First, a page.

Protest 'Dolls' Action

Suit Attacks Utah Laws On Obscenity in Films

Salt Lake Tribune, 1 August 1970, page 30
The film "Beyond The Valley of the Dolls" is not obscene under the test laid down by the U.S. Supreme Court and does not "go beyond contemporary community standards," a suit filed in U.S. District Court alleges.

Provo City Corporation, Olen J. Eilis, Provo city attorney; and Fourth District Judge E. Nelson are named as defendents in the action filed by Nolan Hartley, the manager of the Academy Theatre in Provo and National General Corp.

The suit asks that some of Utah's laws on obscenity in films be declared unconstitutional and that the legal action taken against the Academy Theatre and National General Corp. by the defendants be declared an abridgement of their rights under the First Amendment to the U.S. Constitution.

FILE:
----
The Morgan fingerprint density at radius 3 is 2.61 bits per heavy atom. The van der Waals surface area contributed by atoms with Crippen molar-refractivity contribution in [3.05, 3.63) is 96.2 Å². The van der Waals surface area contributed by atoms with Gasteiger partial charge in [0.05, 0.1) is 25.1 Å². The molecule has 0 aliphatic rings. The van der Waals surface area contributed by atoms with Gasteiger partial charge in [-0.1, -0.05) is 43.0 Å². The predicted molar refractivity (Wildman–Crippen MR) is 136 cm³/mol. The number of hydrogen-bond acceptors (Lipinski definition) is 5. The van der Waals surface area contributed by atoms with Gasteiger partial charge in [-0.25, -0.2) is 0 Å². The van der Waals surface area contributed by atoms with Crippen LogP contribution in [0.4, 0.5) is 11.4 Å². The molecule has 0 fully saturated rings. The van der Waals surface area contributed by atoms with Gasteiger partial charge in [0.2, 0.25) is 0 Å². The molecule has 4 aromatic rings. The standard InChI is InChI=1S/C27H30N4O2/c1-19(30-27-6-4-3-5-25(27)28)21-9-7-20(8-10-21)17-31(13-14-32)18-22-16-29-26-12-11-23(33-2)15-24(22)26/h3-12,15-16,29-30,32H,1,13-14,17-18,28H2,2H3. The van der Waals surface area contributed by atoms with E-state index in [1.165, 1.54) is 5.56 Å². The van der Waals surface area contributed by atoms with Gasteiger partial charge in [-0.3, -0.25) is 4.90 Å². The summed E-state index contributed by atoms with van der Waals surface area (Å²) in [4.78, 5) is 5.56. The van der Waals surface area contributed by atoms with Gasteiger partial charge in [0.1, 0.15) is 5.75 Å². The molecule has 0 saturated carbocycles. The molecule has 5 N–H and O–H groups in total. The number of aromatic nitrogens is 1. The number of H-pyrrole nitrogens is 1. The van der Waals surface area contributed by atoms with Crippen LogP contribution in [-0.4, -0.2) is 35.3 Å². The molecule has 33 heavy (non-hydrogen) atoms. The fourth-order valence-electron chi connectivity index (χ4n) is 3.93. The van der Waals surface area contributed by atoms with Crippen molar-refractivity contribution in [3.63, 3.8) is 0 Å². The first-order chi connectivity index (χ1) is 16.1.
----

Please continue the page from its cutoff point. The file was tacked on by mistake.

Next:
On July 22, 1970 Academy Theatre began showing "Beyond The Valley of the Dolls."  It was booked for a two-week showing under a contract with 20th Century-Fox Film Corp., the suit states.

The film is X-rated, which means no one under 18 may purchase a ticket, the action continues.

Mr. Ellis, on July 31, 1970, filed a complaint on behalf of Provo in Fourth District Court claiming the film "was obscene under the definition of obscenity found in Utah Code Annotated 76-39-11."

Judge Nelson issued a temporary restraining order barring the showing of the film in Provo and requiring the plaintiffs to produce the film.

In related court action, National General Corp., doing business as Uptown Theatre and Ted Kirkmeyer, theatre manager, filed a civil action in U.S. District Court Monday against Salt Lake City challenging the constitutionality of the city's motion picture ordinance.